My Lords, those safeguards and considerations will minimise but they will not prevent dislocation in individual cases. Everything that is said to remind us of the sacrifice that these young men and their families are making for our common defence is worth saying. It would be very wrong for us to take it as a matter of course. I think it is natural and to be hoped that they, when it is over, and even during its course, will feel some pride in the extra bit they did for their country when it was needed.

It has also been argued by my noble friend Lord Massereene and Ferrard that we should have left the National Service man alone, let him go home, and kept on or recalled the Regulars, in the required numbers, as was done in Korea, and as in fact the noble Viscount suggested a minute or two ago in his intervention. My Lords, I do not think so, for reasons additional to those given by my noble friend in his opening speech. For mine, I must return briefly to that prediction on the manner in which our universal responsibility is bound to be shared out unequally. There are some—and, happily, it looks as if there will be enough of them—who voluntarily accept or seek a larger share of danger and responsibility than others in our defence. They are the Regular soldiers, and we owe them much. They give up, not two years of their lives to our protection because they have to by law, but six, nine or more years, by their own wish. To regard them, on such an occasion, as the willing horses on whom we can always load another sack would be, I think, as unwise as it would be unjust. From him that gives you can always take a bit more. The noble Lord, Lord Taylor misquoted the same line, in another context, last night, and I am always happy to follow him. But that proverb seems to me a dubious dictum at the best of times, and I would say demonstrably unsound in this application. The whole pride and assurance of the Regular soldier is that he gives his service of his own free will. If, once freely given, that service is arbitrarily extended, the pride is likely to turn sour and the assurance to dwindle, and I do not consider that in the least unnatural. In saying that, I do not want to fly under false colours, as bestowed on me, by implication, by Lord Windlesham half an hour ago. I do not want to suggest that I was ever a Regular soldier, or that any recruiting sergeant would have looked twice at me. But I have served admiringly by the side of some Regular soldiers, and I speak from directly communicated knowledge, though not from my own.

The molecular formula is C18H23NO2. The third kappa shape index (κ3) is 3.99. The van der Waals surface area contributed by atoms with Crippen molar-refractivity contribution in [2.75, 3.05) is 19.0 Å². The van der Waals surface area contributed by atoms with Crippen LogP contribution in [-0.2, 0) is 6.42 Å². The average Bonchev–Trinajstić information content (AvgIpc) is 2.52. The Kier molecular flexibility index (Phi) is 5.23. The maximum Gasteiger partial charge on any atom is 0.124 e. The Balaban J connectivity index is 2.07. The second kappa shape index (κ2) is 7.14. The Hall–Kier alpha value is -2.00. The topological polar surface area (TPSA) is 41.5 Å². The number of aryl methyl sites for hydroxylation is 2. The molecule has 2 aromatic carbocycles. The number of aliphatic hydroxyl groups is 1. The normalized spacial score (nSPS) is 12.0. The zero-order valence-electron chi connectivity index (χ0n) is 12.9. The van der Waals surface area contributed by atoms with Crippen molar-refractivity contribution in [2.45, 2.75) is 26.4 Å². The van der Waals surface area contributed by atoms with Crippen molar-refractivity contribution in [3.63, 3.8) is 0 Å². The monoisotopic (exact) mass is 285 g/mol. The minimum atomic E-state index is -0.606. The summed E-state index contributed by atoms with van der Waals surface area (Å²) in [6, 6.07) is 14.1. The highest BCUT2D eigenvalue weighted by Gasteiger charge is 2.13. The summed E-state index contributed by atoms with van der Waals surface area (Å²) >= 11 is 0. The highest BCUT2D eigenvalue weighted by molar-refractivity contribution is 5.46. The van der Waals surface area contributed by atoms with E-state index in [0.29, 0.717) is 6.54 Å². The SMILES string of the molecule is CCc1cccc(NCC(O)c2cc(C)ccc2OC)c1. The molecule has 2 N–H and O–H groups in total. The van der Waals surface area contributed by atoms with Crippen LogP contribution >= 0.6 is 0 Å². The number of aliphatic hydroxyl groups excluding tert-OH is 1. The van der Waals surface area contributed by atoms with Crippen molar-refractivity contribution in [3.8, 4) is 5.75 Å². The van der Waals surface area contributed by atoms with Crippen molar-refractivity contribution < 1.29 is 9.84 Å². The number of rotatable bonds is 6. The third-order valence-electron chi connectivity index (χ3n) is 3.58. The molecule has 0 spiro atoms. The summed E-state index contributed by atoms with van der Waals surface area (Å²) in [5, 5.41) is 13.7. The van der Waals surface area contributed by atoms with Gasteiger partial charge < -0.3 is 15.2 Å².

My Lords, this is not an original situation, one that no Government has had to cope with before. Thirteen years and two months ago, the National Service (Amendment) Bill was given its Second Reading in your Lordships' House. By a curious chance, it was introduced by the then First Lord of the Admiralty in the Labour Government. He used these words to introduce it—and I now quote from the OFFICIAL REPORT, Vol. 159, cols. 947–8: The Bill is short but vitally important, both in its defence aspects and in its very close effects on the lives of many thousands of young men in this country. Its principal provision is that National Service men called up under the Act after January 1, 1949, shall serve for eighteen months with the Colours instead of twelve months, as in the present Act. The reason for the change is that if this step is not taken the country will be unable to meet its defence commitments during the next few years … Then, a few lines further on: Apart from the question of disorganisation, we rely upon National Service men to bridge the gap between our requirements in trained man-power and what can be provided from the Regular Forces. My Lords, that was the attitude of the Labour Government at that time, and it is our approach to-day.


My Lords, that was my attitude. I do not think the noble Lord was quoting the First Lord of the Admiralty at that time.


My Lords, according to Hansard, I was.


My Lords, it does not sound like it. That happened to be a Bill for which I was responsible.


This was in this House.


Then I am sorry; that is different. But the whole point, if I may explain the situation, was this. There were naturally very long debates on the question of introducing the principle of National Service in 1947. I had "eighteen months" in the Bill originally, but under very great pressure, and because we wanted as much unanimity as possible, we reduced the period, during the passage of the Bill through the House, to twelve months. I warned the House at that time that I had done that in order to meet the wishes of the House, but that if a situation arose—as I believed it might well do—which required that I should extend the period by statutory order, I had included the proper clause in the Bill to make that possible. I have nothing to apologise for.